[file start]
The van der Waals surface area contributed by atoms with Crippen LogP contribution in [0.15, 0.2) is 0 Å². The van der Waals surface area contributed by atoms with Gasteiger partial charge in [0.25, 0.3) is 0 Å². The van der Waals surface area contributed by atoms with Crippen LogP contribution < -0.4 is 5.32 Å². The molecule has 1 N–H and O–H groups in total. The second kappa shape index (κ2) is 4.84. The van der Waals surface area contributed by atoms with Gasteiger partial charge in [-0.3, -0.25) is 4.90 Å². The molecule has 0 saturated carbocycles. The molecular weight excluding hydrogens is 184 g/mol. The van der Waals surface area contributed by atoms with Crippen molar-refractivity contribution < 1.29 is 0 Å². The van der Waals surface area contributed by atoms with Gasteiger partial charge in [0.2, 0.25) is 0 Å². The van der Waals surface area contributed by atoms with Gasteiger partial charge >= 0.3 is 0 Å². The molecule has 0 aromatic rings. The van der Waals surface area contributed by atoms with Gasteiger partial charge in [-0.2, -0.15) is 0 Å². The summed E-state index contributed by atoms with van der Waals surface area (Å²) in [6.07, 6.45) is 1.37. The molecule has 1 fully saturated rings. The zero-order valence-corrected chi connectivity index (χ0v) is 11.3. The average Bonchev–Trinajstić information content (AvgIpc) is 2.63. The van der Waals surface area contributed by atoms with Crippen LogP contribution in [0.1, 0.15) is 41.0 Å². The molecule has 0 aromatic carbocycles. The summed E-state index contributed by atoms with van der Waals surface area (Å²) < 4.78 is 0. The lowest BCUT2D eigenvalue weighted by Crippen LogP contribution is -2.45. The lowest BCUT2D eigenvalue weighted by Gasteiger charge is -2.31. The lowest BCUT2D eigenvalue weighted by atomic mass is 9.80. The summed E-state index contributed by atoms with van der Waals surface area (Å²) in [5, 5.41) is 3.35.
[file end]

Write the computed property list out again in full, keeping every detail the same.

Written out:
The van der Waals surface area contributed by atoms with Crippen LogP contribution in [0.15, 0.2) is 0 Å². The van der Waals surface area contributed by atoms with Gasteiger partial charge in [0.25, 0.3) is 0 Å². The van der Waals surface area contributed by atoms with Crippen LogP contribution < -0.4 is 5.32 Å². The molecule has 1 N–H and O–H groups in total. The second kappa shape index (κ2) is 4.84. The van der Waals surface area contributed by atoms with Gasteiger partial charge in [-0.3, -0.25) is 4.90 Å². The molecule has 0 saturated carbocycles. The molecular weight excluding hydrogens is 184 g/mol. The van der Waals surface area contributed by atoms with Crippen molar-refractivity contribution < 1.29 is 0 Å². The van der Waals surface area contributed by atoms with Gasteiger partial charge in [0.2, 0.25) is 0 Å². The van der Waals surface area contributed by atoms with Gasteiger partial charge >= 0.3 is 0 Å². The molecule has 0 aromatic rings. The van der Waals surface area contributed by atoms with Gasteiger partial charge in [-0.2, -0.15) is 0 Å². The summed E-state index contributed by atoms with van der Waals surface area (Å²) in [6.07, 6.45) is 1.37. The molecule has 1 fully saturated rings. The zero-order valence-corrected chi connectivity index (χ0v) is 11.3. The average Bonchev–Trinajstić information content (AvgIpc) is 2.63. The van der Waals surface area contributed by atoms with Crippen LogP contribution in [0.1, 0.15) is 41.0 Å². The molecule has 0 aromatic carbocycles. The summed E-state index contributed by atoms with van der Waals surface area (Å²) < 4.78 is 0. The lowest BCUT2D eigenvalue weighted by Crippen LogP contribution is -2.45. The lowest BCUT2D eigenvalue weighted by Gasteiger charge is -2.31. The lowest BCUT2D eigenvalue weighted by atomic mass is 9.80. The summed E-state index contributed by atoms with van der Waals surface area (Å²) in [5, 5.41) is 3.35.